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The University of Texas at Austin


Center for American History brings James Farmer's "Freedom Ride" film to the LBJ Library and Museum

Ramona Kelly, Associate Director
Center for American History
1 University Station D1100
Austin, Texas 78712-0335
Phone: (512) 495-4696
Fax: (512) 475-9468


Freedom Riders

AUSTIN, TEXAS – February 6, 2007 – In honor of Black History Month, the Center for American History at The University of Texas at Austin and the LBJ Library and Museum present the documentary film, James Farmer's "Freedom Ride," free of charge each Saturday throughout the month of February. Showtimes are 11:00 a.m., 1:00 p.m. and 3:00 p.m. in the third floor theater of the LBJ Library and Museum at 2313 Red River Street.

James Farmer, a native Texan and pioneering civil rights leader, was the grandson of a slave and founder of the Congress of Racial Equality (CORE). Under Farmer's direction, CORE organized and led the Freedom Ride, an interracial bus ride through the South designed to compel the federal government to enforce laws that prohibited segregated interstate buses and bus terminals. The Freedom Ride contributed directly to the 1964 Civil Rights Act.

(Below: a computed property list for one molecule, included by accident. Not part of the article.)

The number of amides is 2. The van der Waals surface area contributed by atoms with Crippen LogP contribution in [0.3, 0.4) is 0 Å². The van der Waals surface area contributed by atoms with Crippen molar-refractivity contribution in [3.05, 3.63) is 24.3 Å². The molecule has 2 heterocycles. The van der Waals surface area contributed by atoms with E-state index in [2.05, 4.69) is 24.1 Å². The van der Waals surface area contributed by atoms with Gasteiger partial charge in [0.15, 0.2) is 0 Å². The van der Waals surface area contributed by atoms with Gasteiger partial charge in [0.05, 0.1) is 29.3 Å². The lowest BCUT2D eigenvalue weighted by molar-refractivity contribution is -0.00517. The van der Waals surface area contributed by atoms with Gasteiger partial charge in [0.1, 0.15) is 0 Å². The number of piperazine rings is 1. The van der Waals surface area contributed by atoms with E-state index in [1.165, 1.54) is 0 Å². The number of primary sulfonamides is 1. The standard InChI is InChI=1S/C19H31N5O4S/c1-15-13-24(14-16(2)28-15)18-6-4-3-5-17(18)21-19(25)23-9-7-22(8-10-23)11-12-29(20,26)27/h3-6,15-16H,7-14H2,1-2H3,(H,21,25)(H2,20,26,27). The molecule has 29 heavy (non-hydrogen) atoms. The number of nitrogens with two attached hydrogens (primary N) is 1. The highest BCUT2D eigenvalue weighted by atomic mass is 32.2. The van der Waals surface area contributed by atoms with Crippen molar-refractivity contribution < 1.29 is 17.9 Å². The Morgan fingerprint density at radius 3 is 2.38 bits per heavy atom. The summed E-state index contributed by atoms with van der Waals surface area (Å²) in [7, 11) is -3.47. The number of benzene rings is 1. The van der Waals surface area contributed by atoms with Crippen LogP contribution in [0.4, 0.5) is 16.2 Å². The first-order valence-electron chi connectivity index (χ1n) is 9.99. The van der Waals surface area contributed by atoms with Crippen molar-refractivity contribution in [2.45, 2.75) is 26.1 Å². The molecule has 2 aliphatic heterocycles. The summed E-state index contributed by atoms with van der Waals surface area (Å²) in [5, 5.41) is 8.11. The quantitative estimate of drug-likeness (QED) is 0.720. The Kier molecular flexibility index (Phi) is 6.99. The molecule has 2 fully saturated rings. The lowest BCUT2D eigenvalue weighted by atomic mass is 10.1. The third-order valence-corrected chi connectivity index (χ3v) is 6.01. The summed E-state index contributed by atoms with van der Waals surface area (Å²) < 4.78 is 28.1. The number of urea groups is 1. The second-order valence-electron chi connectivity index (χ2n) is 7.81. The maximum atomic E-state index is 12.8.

The 22-minute black and white film, documents "an expedition into America’s conscience," said Farmer, who narrates the film, and provides insights into a "breakthrough" in the civil rights movement.

James Farmer's "Freedom Ride" is part of the James Farmer Papers, which the civil rights activist donated to the Center for American History in 1987. The collection, which consists of more than 47 linear feet of manuscripts, printed materials, and photographs, richly documents Farmer's professional activities in the civil rights movement from 1942 to his death in 1999.

The James Farmer Papers are available for research in the Center for American History's Research and Collections division, located in Sid Richardson Hall, Unit 2, on the UT Austin campus. A guide to the papers is available at

For more information, contact Alison Beck at (512) 495-4556 or